Up until the year 2000, we had a regional number plate system for cars and motorbikes here in Spain. In Lanzarote, we the prefix was GC, Madrid was M and so on. But the numbers were running out in Madrid and Barcelona, so a new national system was launched at the turn of the century.

The new system is pretty straightforward – all number plates here now have four digits and three letters. No vowels are used in the letters and neither are ñ or Q to save any confusion with N and O. Number plates for private vehicles are black letters on a white background and carry the EU flag with the letters ES, for España.

The numbering system is purely sequential, so it was all started off with 0001 BBB. Once 9999 BBB was reached, it switched to 0001 BBC, and so on. There isn’t any time limit, so you can’t accurately identify a car’s age from the plate. For example, we bought one of the first “K” plate cars in Spain – our reg is KBB – and at the time of writing, we have just seen the first “L” reg cars, so it took 2.5 years to get through the letter K.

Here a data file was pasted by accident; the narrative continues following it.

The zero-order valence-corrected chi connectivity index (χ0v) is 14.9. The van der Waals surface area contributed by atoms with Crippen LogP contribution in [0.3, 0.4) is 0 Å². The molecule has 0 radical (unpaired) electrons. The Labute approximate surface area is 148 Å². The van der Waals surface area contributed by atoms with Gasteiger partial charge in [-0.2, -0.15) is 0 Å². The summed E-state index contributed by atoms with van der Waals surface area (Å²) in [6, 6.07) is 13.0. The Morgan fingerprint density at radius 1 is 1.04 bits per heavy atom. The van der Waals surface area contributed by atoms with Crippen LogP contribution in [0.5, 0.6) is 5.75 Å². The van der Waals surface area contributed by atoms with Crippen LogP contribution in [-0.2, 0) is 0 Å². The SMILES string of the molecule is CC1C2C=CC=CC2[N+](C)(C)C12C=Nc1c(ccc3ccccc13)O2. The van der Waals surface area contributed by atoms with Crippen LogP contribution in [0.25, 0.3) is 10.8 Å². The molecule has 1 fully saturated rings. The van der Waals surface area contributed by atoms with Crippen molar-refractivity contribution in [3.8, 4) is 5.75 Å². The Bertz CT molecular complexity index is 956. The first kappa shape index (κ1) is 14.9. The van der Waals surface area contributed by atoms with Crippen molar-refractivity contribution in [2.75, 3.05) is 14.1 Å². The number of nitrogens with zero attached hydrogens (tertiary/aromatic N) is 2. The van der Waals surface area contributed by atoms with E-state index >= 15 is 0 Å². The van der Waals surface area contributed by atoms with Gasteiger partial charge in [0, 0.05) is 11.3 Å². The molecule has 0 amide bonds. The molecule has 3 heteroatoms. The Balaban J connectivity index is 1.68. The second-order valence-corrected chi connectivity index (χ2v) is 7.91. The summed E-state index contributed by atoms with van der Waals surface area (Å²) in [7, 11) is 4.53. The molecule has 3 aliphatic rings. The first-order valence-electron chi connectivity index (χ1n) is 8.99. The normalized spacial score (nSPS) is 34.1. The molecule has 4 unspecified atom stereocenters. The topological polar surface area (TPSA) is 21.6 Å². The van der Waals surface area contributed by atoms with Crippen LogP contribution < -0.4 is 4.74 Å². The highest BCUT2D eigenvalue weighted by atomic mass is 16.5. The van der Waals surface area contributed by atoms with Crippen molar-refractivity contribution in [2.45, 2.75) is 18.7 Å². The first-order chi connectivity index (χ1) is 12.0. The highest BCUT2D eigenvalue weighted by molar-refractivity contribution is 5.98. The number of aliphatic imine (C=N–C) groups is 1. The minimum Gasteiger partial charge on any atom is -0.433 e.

Blue Number Plates For Taxis

In 2018 a new law was enacted requiring licensed taxis to use a blue rear number plate – this was aimed at helping people easily identify a proper taxi, as opposed to an Uber or other unofficial taxi service.

Taxi owners had a year to comply with the new law, and many left it until the last minute.

Other Unusual Plates

Official vehicles carry letters at the start of their number plates, so the army uses ET, the navy FN and Policia Nacional uses CNP.

Diplomatic vehicles use CD, and registered classic cars carry H as a prefix.

The only cars allowed on Spanish roads without a number plate are those driven by the King of Spain. His cars have a red number plate with no numbers or letters, just a simple gold crown on them.



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